From a culinary view the nettle has an old reputation. It is one of few wild plants still gathered each spring by country-folk as a pot-herb. It makes a healthy vegetable, easy of digestion. The young tops are good in soup, stew and as a spice. They contain much A- and C-vitamin and important minerals. But there are many possibilites and various customs. Nettle-pudding is known in Scotland, Nettle beer is known in different places, there is a Nettle Hair Tonic to prevent hair falling. Nettle is mixed in fodder for live-stock, (which doesn't sting the animals after a process!) in fodder for horses to give them a sleek coat - and in fodder for poultry for better and more eggs. Stinging nettle is also used in biodynamic and ecological agriculture for manuring and spraying.

Stinging nettle's fiber is very similar to that of Hemp and Flax, and it was used for the same purposes from making cloth of the finest texture down to the coarsest such as sail cloth, sacking, cordage etc. In dyeing processes the leaves make a beautiful and permanent green dye used for wool or a yellow dye formerly used to dye yarn. The yellow colour was also used to dye the Easter eggs.

In Hans Christian Andersen's fairy tale of the Princess and the Eleven Swans , the coats she weaved for them were made of nettles.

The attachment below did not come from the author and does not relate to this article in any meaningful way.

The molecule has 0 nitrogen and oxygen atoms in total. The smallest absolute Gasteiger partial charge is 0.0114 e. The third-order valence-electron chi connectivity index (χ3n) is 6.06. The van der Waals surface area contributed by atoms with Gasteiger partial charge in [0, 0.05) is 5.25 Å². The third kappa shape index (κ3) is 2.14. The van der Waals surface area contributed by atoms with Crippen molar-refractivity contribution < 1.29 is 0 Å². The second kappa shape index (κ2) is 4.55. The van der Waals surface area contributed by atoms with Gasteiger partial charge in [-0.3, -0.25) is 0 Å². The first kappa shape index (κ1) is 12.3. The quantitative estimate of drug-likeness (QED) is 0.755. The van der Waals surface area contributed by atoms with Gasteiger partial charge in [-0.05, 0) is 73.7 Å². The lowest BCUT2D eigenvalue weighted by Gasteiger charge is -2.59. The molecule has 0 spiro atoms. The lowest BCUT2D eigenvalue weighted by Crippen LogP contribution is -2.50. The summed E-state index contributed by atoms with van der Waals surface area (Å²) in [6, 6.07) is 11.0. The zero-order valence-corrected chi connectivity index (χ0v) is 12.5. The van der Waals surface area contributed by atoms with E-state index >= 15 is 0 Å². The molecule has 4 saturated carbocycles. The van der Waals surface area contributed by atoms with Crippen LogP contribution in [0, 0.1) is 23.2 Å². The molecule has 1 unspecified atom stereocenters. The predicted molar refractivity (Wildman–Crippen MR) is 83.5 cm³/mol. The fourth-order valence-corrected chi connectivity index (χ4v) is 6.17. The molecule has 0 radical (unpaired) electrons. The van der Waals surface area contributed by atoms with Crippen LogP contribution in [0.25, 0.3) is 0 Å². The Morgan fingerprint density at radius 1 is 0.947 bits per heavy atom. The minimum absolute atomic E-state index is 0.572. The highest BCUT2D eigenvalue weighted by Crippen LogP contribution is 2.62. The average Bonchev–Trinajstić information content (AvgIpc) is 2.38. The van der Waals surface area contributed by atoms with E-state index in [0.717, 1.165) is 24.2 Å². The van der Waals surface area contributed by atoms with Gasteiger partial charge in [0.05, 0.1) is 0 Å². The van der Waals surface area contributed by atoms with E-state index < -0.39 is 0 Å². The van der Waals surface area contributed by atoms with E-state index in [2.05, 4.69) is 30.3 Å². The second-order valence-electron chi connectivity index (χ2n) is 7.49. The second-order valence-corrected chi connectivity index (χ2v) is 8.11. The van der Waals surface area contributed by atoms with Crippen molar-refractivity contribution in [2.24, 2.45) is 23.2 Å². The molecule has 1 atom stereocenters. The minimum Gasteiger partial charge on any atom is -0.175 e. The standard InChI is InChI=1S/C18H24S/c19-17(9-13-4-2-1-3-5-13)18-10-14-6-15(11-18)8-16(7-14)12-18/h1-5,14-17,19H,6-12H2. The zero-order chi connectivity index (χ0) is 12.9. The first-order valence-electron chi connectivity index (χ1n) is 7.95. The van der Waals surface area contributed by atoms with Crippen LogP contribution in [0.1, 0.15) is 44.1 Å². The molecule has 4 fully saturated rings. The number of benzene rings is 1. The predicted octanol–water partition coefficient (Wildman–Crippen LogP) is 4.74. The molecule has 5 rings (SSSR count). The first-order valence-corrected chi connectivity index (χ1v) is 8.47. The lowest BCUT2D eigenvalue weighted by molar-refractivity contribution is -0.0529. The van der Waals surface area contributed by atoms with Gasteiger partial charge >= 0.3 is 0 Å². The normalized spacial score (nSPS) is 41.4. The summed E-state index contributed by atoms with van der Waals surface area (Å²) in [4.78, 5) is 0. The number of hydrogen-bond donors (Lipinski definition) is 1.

HCAndersens 'The Wild Swans', translated by Jean Hersholt:

The nettle is wellknown for its sting, which can be cured by applying juice from the plant to the skin. An old rhyme says:

Nettle ind, dock out

Dock rub, nettle out.

photo 120308: grethe bachmann

Thursday, March 13, 2008

The First Anemone - William Cullen Bryant





Within the woods,
Whose young and half transparent leaves scarce cast
A shade, gray circles of anemones
Danced on their stalks. 
William Cullen Bryant

photo 120308: grethe bachmann, Marselisborg Forest, Århus

Tuesday, March 11, 2008

Viking Burial Site - Højstrup, Thy, North Jutland

The Vikings







The Viking burial site at Højstrup Mark by Tømmerby fjord in Thy, North Jutland dates from ab. year 800. It consists of different grave types with stone outlines of ships set down around cremation graves.

The Viking graves at Højstrup Mark and the big Viking burial site at Lindholm Høje by Aalborg (also North Jutland) have strong resemblances to a cemetery at Ingleby in Derbyshire, which is the only known Scandinavian cremation cemetery in England and an important source of information for Viking pagan graves in the Danelaw. ( The Ingleby graves dates to late 9th - early 10th century) The resemblance suggests that the Vikings buried at Ingleby may well have come from North Jutland.